This week I had the opportunity to listen to Dr. Kang from the University of Minnesota’s Adoption Clinic.  Dr. Kang spoke about her work with children and families in post-adoption visits to the U of M clinic.  An adoption clinic, such as the University of Minnesota, does not take the place of primary care for children but rather provides adjunct specialized care to children who have one thing in common: adoption.  Domestic and international adoptees and their families receive care here that focuses on issues that are either universal to adoption or may be common issues for children with a specific background.  Children often visit the clinic 2-3 weeks after homecoming, again at 3-6 months home and then as needed.  During this time children continue to visit their primary provider who may remain in contact with the adoption clinic for coordinated care.  A few important messages:

1)  Dr. Kang said they often give a child 3 months before referring to early intervention services giving a child time to acclimate and bond first.  Many developmental issues begin to fade quickly within the love of a family.  (At their first visit to the clinic all children receive comprehensive medical, developmental, audiology, dentistry, and opthamology assessments.)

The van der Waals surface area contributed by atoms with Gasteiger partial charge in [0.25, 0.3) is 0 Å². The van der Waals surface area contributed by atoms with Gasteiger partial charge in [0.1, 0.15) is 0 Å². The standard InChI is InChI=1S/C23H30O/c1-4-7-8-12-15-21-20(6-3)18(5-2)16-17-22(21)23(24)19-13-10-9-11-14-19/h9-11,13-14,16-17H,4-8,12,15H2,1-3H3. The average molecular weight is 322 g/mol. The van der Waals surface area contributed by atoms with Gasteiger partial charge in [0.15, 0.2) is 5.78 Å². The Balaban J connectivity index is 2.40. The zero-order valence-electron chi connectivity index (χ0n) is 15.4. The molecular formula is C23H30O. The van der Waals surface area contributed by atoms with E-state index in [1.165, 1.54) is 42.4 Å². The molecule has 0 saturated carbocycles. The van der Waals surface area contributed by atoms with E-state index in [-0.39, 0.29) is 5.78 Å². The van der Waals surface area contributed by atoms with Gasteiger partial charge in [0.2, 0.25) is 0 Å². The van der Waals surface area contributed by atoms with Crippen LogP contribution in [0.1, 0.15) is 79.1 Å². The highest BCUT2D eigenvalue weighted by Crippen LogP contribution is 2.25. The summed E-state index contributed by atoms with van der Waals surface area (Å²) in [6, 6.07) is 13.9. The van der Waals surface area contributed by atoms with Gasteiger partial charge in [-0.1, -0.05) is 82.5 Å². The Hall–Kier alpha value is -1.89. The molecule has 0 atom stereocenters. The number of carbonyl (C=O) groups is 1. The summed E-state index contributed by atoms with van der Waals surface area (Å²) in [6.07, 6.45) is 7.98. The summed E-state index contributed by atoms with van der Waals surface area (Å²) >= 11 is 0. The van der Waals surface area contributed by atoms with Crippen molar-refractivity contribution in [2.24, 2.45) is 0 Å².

2)  Dr. Kang recommends drawing titers for immunity rather than repeating all vaccinations.

3) Precocious puberty can be treated if treatment if initiated prior to menses.  Delaying menses for girls adopted as older children may allow for emotional maturation as they adjust to their family.

4)  Iron levels should be checked again at 6 months due to rapid growth which may deplete stores even in the presence of excellent nutrition. 

5)  Dr. Kang recommends parents provide all care necessary for life.  In other words, in the first several months whenever possible, parents should try to feed, clothe, bathe and comfort their newly adopted child to optimize bonding and attachment.  

More suggestions are available on the University of Minnesota’s Adoption Clinic website including screening protocols, information about travel, current research.  This information can be shared with a local care provider.